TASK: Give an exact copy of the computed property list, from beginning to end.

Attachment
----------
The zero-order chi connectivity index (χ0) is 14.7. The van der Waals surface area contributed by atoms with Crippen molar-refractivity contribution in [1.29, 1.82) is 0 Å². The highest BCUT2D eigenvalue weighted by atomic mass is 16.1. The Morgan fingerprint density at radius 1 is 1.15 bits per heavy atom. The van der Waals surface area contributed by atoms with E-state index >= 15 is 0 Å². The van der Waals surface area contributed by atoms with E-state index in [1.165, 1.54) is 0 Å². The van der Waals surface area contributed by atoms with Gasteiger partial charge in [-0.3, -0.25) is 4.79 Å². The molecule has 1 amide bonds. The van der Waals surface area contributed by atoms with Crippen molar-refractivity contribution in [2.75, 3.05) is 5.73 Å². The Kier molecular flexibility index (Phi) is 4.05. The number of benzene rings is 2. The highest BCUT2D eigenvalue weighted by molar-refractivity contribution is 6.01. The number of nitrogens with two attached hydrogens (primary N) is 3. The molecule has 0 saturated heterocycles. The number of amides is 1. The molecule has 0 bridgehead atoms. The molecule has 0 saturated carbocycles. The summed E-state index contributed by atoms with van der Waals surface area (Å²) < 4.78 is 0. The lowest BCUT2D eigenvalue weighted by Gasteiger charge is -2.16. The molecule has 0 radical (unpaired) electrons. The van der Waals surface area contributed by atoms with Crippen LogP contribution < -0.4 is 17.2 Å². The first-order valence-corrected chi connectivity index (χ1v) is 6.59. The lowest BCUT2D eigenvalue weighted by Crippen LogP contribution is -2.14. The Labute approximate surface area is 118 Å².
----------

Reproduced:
The zero-order chi connectivity index (χ0) is 14.7. The van der Waals surface area contributed by atoms with Crippen molar-refractivity contribution in [1.29, 1.82) is 0 Å². The highest BCUT2D eigenvalue weighted by atomic mass is 16.1. The Morgan fingerprint density at radius 1 is 1.15 bits per heavy atom. The van der Waals surface area contributed by atoms with E-state index >= 15 is 0 Å². The van der Waals surface area contributed by atoms with E-state index in [1.165, 1.54) is 0 Å². The van der Waals surface area contributed by atoms with Gasteiger partial charge in [-0.3, -0.25) is 4.79 Å². The molecule has 1 amide bonds. The van der Waals surface area contributed by atoms with Crippen molar-refractivity contribution in [2.75, 3.05) is 5.73 Å². The Kier molecular flexibility index (Phi) is 4.05. The number of benzene rings is 2. The highest BCUT2D eigenvalue weighted by molar-refractivity contribution is 6.01. The number of nitrogens with two attached hydrogens (primary N) is 3. The molecule has 0 saturated heterocycles. The number of amides is 1. The molecule has 0 bridgehead atoms. The molecule has 0 saturated carbocycles. The summed E-state index contributed by atoms with van der Waals surface area (Å²) < 4.78 is 0. The lowest BCUT2D eigenvalue weighted by Gasteiger charge is -2.16. The molecule has 0 radical (unpaired) electrons. The van der Waals surface area contributed by atoms with Crippen LogP contribution < -0.4 is 17.2 Å². The first-order valence-corrected chi connectivity index (χ1v) is 6.59. The lowest BCUT2D eigenvalue weighted by Crippen LogP contribution is -2.14. The Labute approximate surface area is 118 Å².